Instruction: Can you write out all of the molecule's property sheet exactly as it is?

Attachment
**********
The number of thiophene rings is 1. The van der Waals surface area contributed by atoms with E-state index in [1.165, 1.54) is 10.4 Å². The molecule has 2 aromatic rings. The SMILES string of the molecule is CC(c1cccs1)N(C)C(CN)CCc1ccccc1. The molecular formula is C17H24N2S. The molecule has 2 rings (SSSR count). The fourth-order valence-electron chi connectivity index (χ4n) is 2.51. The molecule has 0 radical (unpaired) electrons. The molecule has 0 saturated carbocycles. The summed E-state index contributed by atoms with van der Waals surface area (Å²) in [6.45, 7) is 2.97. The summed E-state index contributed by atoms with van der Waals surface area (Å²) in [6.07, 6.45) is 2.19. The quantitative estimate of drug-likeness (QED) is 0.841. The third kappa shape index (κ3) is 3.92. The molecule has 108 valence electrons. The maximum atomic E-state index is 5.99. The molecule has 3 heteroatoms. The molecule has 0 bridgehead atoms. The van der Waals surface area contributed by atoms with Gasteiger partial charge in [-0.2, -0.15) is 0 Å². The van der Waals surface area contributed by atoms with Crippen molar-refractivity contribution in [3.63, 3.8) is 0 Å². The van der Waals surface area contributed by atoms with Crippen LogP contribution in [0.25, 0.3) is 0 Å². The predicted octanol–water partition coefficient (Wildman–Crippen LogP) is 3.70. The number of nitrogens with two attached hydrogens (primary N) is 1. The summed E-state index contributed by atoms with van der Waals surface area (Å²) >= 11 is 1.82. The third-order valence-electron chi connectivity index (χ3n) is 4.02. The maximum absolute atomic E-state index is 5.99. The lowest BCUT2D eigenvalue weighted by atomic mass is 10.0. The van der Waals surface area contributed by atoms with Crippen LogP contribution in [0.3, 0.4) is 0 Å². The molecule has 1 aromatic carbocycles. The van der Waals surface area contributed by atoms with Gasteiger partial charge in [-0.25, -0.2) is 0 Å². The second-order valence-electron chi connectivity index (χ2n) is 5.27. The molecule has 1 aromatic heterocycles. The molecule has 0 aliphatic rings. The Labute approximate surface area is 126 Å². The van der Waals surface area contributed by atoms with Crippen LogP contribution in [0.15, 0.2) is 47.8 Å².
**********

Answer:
The number of thiophene rings is 1. The van der Waals surface area contributed by atoms with E-state index in [1.165, 1.54) is 10.4 Å². The molecule has 2 aromatic rings. The SMILES string of the molecule is CC(c1cccs1)N(C)C(CN)CCc1ccccc1. The molecular formula is C17H24N2S. The molecule has 2 rings (SSSR count). The fourth-order valence-electron chi connectivity index (χ4n) is 2.51. The molecule has 0 radical (unpaired) electrons. The molecule has 0 saturated carbocycles. The summed E-state index contributed by atoms with van der Waals surface area (Å²) in [6.45, 7) is 2.97. The summed E-state index contributed by atoms with van der Waals surface area (Å²) in [6.07, 6.45) is 2.19. The quantitative estimate of drug-likeness (QED) is 0.841. The third kappa shape index (κ3) is 3.92. The molecule has 108 valence electrons. The maximum atomic E-state index is 5.99. The molecule has 3 heteroatoms. The molecule has 0 bridgehead atoms. The van der Waals surface area contributed by atoms with Gasteiger partial charge in [-0.2, -0.15) is 0 Å². The van der Waals surface area contributed by atoms with Crippen molar-refractivity contribution in [3.63, 3.8) is 0 Å². The van der Waals surface area contributed by atoms with Crippen LogP contribution in [0.25, 0.3) is 0 Å². The predicted octanol–water partition coefficient (Wildman–Crippen LogP) is 3.70. The number of nitrogens with two attached hydrogens (primary N) is 1. The summed E-state index contributed by atoms with van der Waals surface area (Å²) >= 11 is 1.82. The third-order valence-electron chi connectivity index (χ3n) is 4.02. The maximum absolute atomic E-state index is 5.99. The lowest BCUT2D eigenvalue weighted by atomic mass is 10.0. The van der Waals surface area contributed by atoms with Crippen LogP contribution in [0.3, 0.4) is 0 Å². The molecule has 1 aromatic carbocycles. The van der Waals surface area contributed by atoms with Gasteiger partial charge in [-0.25, -0.2) is 0 Å². The second-order valence-electron chi connectivity index (χ2n) is 5.27. The molecule has 1 aromatic heterocycles. The molecule has 0 aliphatic rings. The Labute approximate surface area is 126 Å². The van der Waals surface area contributed by atoms with Crippen LogP contribution in [0.15, 0.2) is 47.8 Å².